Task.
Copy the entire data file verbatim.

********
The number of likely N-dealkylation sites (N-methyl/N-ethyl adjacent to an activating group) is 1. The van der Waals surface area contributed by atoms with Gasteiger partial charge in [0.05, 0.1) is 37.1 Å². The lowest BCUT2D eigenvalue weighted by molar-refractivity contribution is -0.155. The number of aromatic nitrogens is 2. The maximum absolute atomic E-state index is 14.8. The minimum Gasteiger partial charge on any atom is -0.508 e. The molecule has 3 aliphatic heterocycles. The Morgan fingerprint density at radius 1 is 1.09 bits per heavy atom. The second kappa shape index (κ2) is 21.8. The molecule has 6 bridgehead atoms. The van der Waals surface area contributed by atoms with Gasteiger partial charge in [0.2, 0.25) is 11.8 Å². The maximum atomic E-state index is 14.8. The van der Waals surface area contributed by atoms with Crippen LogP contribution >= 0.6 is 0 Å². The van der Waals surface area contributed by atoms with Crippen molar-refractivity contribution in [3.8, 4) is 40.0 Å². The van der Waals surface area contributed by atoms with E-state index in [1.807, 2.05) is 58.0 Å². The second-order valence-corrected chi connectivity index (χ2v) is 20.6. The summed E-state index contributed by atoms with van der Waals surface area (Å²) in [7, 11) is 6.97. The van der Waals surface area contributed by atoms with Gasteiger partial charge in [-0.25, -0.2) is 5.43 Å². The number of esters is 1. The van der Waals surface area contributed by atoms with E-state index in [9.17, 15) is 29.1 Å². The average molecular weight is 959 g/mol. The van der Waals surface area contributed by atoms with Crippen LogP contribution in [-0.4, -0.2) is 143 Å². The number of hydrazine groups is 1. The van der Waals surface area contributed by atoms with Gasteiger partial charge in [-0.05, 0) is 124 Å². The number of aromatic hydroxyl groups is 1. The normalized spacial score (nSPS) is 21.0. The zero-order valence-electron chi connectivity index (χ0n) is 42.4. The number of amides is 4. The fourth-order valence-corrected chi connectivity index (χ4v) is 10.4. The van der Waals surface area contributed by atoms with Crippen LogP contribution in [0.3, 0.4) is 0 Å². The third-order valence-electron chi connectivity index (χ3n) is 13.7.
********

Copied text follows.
The number of likely N-dealkylation sites (N-methyl/N-ethyl adjacent to an activating group) is 1. The van der Waals surface area contributed by atoms with Gasteiger partial charge in [0.05, 0.1) is 37.1 Å². The lowest BCUT2D eigenvalue weighted by molar-refractivity contribution is -0.155. The number of aromatic nitrogens is 2. The maximum absolute atomic E-state index is 14.8. The minimum Gasteiger partial charge on any atom is -0.508 e. The molecule has 3 aliphatic heterocycles. The Morgan fingerprint density at radius 1 is 1.09 bits per heavy atom. The second kappa shape index (κ2) is 21.8. The molecule has 6 bridgehead atoms. The van der Waals surface area contributed by atoms with Gasteiger partial charge in [0.2, 0.25) is 11.8 Å². The maximum atomic E-state index is 14.8. The van der Waals surface area contributed by atoms with Crippen LogP contribution >= 0.6 is 0 Å². The van der Waals surface area contributed by atoms with Crippen molar-refractivity contribution in [3.8, 4) is 40.0 Å². The van der Waals surface area contributed by atoms with E-state index in [1.807, 2.05) is 58.0 Å². The second-order valence-corrected chi connectivity index (χ2v) is 20.6. The summed E-state index contributed by atoms with van der Waals surface area (Å²) in [7, 11) is 6.97. The van der Waals surface area contributed by atoms with Gasteiger partial charge in [-0.25, -0.2) is 5.43 Å². The number of esters is 1. The van der Waals surface area contributed by atoms with E-state index in [9.17, 15) is 29.1 Å². The average molecular weight is 959 g/mol. The van der Waals surface area contributed by atoms with Crippen LogP contribution in [-0.4, -0.2) is 143 Å². The number of hydrazine groups is 1. The van der Waals surface area contributed by atoms with Gasteiger partial charge in [-0.05, 0) is 124 Å². The number of aromatic hydroxyl groups is 1. The normalized spacial score (nSPS) is 21.0. The zero-order valence-electron chi connectivity index (χ0n) is 42.4. The number of amides is 4. The fourth-order valence-corrected chi connectivity index (χ4v) is 10.4. The van der Waals surface area contributed by atoms with Crippen LogP contribution in [0.3, 0.4) is 0 Å². The third-order valence-electron chi connectivity index (χ3n) is 13.7.